What Do Guppies Eat? (Ultimate Answer!)

Guppies are omnivores which means they need a diet made up of both meat protein and vegetable matter. Guppies need to be fed a varied, balanced diet which can be made up of fish flakes, pellets, and live or frozen foods including bloodworms, daphnia, and brine shrimp.

For 60 years or more, guppies have been one of the most popular fish in the freshwater fishkeeping hobby. During that time an almost endless array of colors, patterns, and tail shapes have been developed by hobbyists and professional breeders.

I first started keeping guppies in the 1990s and I don’t think a day has passed when I haven’t had at least one tank full of guppies in my fish room. I have bred and raised thousands of guppies over the years.

One thing I have learned over that time is ‘What is the best food for guppies?’



What Do Guppies Eat?

Guppies are omnivores, which means they need to eat a diet that is based around both meat and vegetable matter. We can cater to their needs by feeding them good quality fish foods.

If there is one thing I have learned after 30 years of guppy keeping, it’s that guppies can and will eat just about anything. I don’t think during that time there have been many foods I’ve given to my guppies which they have refused to eat.

However, just because they will eat anything, doesn’t mean we should just feed them anything. For guppies to grow strong, healthy, and colorful, it is important we provide them with a balanced diet.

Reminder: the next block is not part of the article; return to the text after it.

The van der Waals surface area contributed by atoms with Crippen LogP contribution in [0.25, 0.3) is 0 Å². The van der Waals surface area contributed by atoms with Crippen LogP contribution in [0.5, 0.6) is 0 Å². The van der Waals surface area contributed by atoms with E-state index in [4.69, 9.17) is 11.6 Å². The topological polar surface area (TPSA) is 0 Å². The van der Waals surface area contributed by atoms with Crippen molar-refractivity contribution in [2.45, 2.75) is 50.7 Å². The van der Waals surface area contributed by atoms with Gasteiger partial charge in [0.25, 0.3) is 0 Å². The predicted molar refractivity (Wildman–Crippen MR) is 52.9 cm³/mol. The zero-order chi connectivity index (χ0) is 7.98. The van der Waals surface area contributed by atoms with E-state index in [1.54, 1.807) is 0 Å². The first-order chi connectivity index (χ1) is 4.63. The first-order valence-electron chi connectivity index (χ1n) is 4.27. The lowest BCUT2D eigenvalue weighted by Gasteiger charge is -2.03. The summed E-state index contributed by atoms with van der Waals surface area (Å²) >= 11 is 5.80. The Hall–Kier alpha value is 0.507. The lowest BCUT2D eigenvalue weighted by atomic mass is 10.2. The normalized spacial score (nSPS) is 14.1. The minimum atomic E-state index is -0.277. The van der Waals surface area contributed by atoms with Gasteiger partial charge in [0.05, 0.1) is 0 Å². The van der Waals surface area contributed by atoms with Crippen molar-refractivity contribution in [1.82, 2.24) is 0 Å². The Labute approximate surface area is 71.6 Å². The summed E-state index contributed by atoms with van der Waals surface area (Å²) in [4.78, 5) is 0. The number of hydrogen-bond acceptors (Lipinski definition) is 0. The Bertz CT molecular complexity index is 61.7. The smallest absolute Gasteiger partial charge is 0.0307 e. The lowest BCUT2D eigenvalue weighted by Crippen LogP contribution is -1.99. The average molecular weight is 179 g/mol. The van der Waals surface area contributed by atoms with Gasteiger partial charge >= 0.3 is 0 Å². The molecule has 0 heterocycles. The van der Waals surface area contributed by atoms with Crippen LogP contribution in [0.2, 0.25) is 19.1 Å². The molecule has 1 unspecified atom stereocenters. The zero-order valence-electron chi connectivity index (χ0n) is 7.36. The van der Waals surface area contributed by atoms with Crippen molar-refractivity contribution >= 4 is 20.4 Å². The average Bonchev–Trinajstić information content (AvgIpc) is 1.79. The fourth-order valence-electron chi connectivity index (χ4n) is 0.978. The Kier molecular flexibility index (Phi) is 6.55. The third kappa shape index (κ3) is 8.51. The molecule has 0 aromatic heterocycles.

I currently feed my guppies a mix of the following;

  • Flake food
  • Pellets
  • Live and frozen bloodworms
  • Frozen daphnia
  • Frozen brine shrimp
  • Repashy Community Blend

Flake Foods

There are a wide variety of different flake fish foods available on the market today. Some are better than others. I have a long-standing relationship using Tetra Flake foods. I find they hold up well in the water and my guppies seem to relish them. I have heard other hobbyists having good luck with Xtreme Flake Foods, but I haven’t tried them yet.

Good quality flake food should make up the backbone of a balanced guppy diet. I feed my guppy’s flake food at least once every single day. My favorite flake food is this TetraMin Plus (check price on Amazon.com)

Pellets

Fish pellets are much like flakes in that they can be used as a staple fish food. I feel flakes and pellets can be used interchangeably. Although guppies will eat from any part of the aquarium, I have found a floating or slow sinking pellet to be their preference.

I currently feed my guppies Fancy Guppy food by Hikari. The small pellets float for a long time and the ingredients seem designed well around a guppy’s needs.

Hikari seems to have tailored these pellets around pregnant female guppies which need a diet high in fat and protein to help their babies develop properly. Find out more about Fancy Guppy food by Hikari HERE

Live and Frozen Bloodworms

I love feeding my guppies either live or frozen bloodworms. They go nuts for them and they will essentially eat as many as I put in their aquarium.

Bloodworms are a great source of protein, which is especially important for pregnant female guppies. I try to feed my guppy’s bloodworms at least 2 or 3 times every week. I wrote an article titled Can Guppies Eat Bloodworms which might be of interest to you.